It’s Super! It’s Saintly! It’s LIVE!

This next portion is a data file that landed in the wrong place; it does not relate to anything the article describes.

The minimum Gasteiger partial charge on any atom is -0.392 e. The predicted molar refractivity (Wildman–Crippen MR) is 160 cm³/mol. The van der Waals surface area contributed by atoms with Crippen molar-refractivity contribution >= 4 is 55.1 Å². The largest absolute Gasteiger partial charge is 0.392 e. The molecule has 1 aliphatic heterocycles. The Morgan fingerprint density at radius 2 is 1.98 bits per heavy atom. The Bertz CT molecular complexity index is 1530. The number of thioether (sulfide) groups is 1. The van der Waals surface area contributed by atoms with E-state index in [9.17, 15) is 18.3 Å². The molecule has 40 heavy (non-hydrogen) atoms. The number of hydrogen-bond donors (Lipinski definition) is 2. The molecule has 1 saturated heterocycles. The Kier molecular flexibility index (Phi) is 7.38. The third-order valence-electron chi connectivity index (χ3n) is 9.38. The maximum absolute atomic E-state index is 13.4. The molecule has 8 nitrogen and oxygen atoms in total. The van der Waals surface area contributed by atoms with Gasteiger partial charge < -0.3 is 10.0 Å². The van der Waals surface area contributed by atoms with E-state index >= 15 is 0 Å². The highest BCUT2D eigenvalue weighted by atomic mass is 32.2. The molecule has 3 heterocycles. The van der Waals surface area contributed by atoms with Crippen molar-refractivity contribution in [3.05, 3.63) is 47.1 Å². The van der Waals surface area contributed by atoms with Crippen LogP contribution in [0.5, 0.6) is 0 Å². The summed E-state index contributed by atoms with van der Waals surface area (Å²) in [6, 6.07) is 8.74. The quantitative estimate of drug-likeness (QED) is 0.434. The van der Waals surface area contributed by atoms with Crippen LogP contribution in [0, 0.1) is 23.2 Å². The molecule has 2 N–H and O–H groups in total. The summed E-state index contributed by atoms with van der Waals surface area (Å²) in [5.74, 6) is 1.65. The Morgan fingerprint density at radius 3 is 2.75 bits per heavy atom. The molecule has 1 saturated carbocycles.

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I am really excited to be co-hosting  St Supéry for Taste Live on July 11th.  Since St Supéry has been producing outstanding wines from their 1500+ acres in Napa Valley since the early 1980’s, and since I have written about them several times before here and here, I am really looking forward to this opportunity to taste them along with you on Twitter with several groups around the country, and hundreds on line. At  St Supéry, their wine making history stems from the Skalli family’s French roots, and Bordeaux varietals are the particular focus.  Additionally, St Supéry is well known for their Moscato and Chardonnay. We will have the opportunity to taste through the following delights and talk live the returning star winemaker, Michael Scholz. Scholz is a 6th generation family winemaker from Australia’s Barossa Valley, and has created the distinctive style that has made St. Supéry a landmark destination in Napa Valley.  He is new to Twitter, and will be answering questions about the wines for us as we taste. St. Supéry farms according to sustainable viticultural practices, including use of cover crops, estate composting, and natural predators.  On my recent adventure at the winery, Vineyard Manager Josh Anstey showed us how they do this, and walked us through their demonstration vineyard as well as thier practices. In 2008, Wine & Spirits Magazine named St. Supéry “Outstanding Winery of the Year”, and it really shows!  Their signature property, The Dollarhide vineyard, is an historic cattle and horse ranch nestled among the hills of Napa Valley.  It was here that Robert Skalli, the wineries founder, planted the Bordeaux grapes in the early 1980s, and developed the Rutherford estate property as the home of the winery and their first class Cabernet Sauvignon vineyards. These are just a few of many reasons why you should join us for our tasting on July 11th!  We will be experiencing four superstar star wines: Moscato 2008 Sauvignon Blanc 2008 Virtu 2006 Cabernet 2004 If you are here in the San Francisco Bay Area,  head on down to the Jug Shop on Polk & Pacific, where you can taste live some of the winery crew.  For full details, you can visit their events page here. If you want to host your own Taste Live with St Supéry, you can find out how by going over to the website now! See you in the Twittersphere at 6pm PT on July 11th!   ____________________________ To learn more about Twitter Taste Live, click the logo! Google